In addition, we manage the city and the county’s Percent for Art programs—the public art that you see all over. When the city or the county builds a new building or a park, or renovates a building extensively, two percent of the construction costs must be set aside for pubic art. That’s why you see art along the transit mall, why you see it in City Hall, for example. It shouldn’t just be for people who can pay to go to the Art Museum. It should be available to the general public because of how important it is to our culture and to the quality of our city.

We also have the arts education program that I mentioned, and we provide technical assistance through our website and our technical assistance workshops for artists. So that’s strengthening the arts community through information and teaching as opposed to just giving grants. Those are very well attended and cost very little. The workshops range from how to get a public art commission, to contracts and copyrights, marketing, digital photography, and other topics that help artists be more successful in their business.

As executive director of RACC since 2004, what has been your main focus in its further development?
The assumption was when we became a nonprofit seventeen years ago there would be some kind of a dedicated funding stream—that’s what the Arts Tax is going to be. It’s money that’s generated annually by a $35 individual income tax payment. Once that’s established in its final form and collected regularly, many arts organizations can count on increased operating support from RACC. A substantial amount of the money will also put certified art and music teachers back into all Portland elementary schools, where few exist today.

Another major priority is our equity initiative. As the population continues to change, we need to make sure that we’re not putting up barriers to people from other cultures and that we’re delivering our services to everybody equally. It’s hard work and it’s going to take a long time, but we are absolutely committed.

Take our grants process for example. To some people having to fill out an application is not familiar to them. So how do we remove that barrier and yet still shepherd fairly and appropriately this public investment? We also are working to make sure our Public Art Collection reflects the diversity of our community by reaching out to new artists where they live and work and helping them easily access the public art process.

Can you talk a little bit more about the success of Work for Art?
We go into workplaces, take artists with us, and make it very easy for any individual working in a public or private workplace to dedicate a few dollars out of their paycheck for Work for Art. All of those dollars go back to the arts organizations that we’re already serving with grants. We started the program in 2005, and Sam Adams, who was the arts commissioner at the time, persuaded his colleagues on the city council to offer up some money as a match. We had an 880 percent increase that year because the match was so compelling. Then we took that story out to the three counties that we serve and asked if they would put in some match to grow this pot even more. And they all did. These are workplaces like banks and Burgervilles that are all over the tri-county region. We were able to leverage some private money to add to the match as well.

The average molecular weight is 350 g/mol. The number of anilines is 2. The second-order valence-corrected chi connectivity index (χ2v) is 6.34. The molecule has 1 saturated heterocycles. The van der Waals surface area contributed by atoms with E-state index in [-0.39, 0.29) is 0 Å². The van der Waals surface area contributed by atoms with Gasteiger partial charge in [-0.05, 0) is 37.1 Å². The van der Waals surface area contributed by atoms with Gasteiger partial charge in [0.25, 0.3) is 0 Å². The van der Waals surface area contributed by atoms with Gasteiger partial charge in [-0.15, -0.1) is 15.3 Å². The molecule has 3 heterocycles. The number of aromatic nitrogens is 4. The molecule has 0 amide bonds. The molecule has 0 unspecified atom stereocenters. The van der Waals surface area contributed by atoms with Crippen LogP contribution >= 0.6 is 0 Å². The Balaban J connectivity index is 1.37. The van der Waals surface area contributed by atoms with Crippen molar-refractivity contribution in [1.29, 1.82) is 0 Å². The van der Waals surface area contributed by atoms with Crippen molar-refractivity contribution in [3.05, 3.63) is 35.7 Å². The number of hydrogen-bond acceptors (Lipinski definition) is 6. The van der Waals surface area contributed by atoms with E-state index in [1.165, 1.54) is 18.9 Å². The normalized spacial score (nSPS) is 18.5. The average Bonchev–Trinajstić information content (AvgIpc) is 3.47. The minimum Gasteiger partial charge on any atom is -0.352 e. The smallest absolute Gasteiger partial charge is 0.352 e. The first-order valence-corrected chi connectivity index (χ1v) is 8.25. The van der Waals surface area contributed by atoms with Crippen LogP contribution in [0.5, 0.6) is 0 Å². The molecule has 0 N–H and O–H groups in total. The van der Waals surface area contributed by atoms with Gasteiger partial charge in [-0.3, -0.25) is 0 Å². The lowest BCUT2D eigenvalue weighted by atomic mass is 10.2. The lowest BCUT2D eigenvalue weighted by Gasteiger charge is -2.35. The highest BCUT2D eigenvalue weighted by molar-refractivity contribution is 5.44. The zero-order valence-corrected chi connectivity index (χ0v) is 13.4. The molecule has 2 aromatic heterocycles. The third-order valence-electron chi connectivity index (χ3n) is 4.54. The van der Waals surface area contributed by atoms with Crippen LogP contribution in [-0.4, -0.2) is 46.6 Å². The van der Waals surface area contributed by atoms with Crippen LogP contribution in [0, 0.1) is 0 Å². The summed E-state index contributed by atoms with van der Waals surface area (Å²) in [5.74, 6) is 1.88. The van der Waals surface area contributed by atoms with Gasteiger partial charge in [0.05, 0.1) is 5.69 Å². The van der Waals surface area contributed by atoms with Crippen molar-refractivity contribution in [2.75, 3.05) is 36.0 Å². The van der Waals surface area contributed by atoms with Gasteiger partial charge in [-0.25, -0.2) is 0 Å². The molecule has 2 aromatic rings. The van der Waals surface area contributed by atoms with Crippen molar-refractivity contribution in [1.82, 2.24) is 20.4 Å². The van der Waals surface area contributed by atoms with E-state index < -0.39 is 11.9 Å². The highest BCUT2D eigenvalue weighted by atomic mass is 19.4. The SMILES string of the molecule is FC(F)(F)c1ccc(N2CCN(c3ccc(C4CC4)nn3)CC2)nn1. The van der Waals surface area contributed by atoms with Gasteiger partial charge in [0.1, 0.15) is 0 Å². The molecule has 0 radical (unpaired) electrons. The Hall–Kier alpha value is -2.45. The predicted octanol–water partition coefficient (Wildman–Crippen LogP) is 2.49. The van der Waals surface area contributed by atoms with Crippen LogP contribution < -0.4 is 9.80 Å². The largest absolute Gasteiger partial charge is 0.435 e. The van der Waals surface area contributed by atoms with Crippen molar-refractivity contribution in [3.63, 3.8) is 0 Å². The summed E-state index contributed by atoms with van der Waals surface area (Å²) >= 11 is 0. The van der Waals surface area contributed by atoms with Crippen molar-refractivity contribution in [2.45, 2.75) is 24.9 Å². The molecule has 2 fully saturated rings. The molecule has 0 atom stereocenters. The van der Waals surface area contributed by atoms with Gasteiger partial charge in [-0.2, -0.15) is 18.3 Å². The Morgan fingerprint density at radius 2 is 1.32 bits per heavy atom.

A huge incentive is everybody who contributes as little as $5 a month out of their paycheck gets an arts card. The card offers two-for-one tickets to all kinds of arts experiences, thus building audiences and arts advocates. We also know that a large percentage of the people who donate to this program are not people who write checks to arts organizations.

Burgerville is one of our poster children. The CEO is our honorary campaign chair because that company has done so well with its campaign. These are people with primarily minimum wage jobs, and yet they donate in droves. It’s a very progressive, very community-minded company. They have a tight relationship with the Timbers and the COO of the Timbers is on our board. He and the CEO of Burgerville are going to be co-chairs of our campaign this year.

What has been your greatest triumph in your work here recently?
The passage of the Arts Tax. We all acknowledged it wasn’t a perfect tax, but we needed to pass something that would do this job. The reason that the tax passed so solidly is because we led the messaging with arts education. I think for the general population, people remember what their schooling was like when the arts used to be a part of everybody’s school day, every day, and they see their own children with little or nothing.

The other part of it though is the general population doesn’t understand that the arts organizations have to raise as much of their income as they do. No organization can rely just on selling tickets. One year the symphony mounted a very clever campaign.

They took a seat from the Schnitzer and they put it in the lobby and cut it in half demonstrating just what ticket prices buy. The other half of the seat represented what has to be raised.

The effort to get this tax passed and the effort to build arts education back into the school system is all about a vision for this community. If we’re going to be a community that values the arts and culture—and we are, we’re known for it all over the country—we need to do something about it.

Would you say the Arts Tax has also been your biggest challenge recently?
That and the situation in schools, and they are completely linked. Watching the schools bleed their art and music programs down to nothing—it’s really robbing children of a full education.

How does making the arts a constant and permanent fixture in school curriculums help to create a more successful future for our children?
By helping them to learn a combination of twenty-first century skills—collaboration, creativity, critical thinking—because that’s the future of our workforce. When you talk to people in the high tech world, for example, and ask what they need in their workforce, the first thing they say is innovation, critical thinking, problem solving. How do you know how to do that if you haven’t ever learned creativity? No matter what it is, whether you’re designing sneakers or whether you’re building computer parts, those are the skills that kids need. For so many students the arts are a way to help them engage in learning, keep them in school, and set them on a path to be successful for life.


About The Author: Jenn Dawson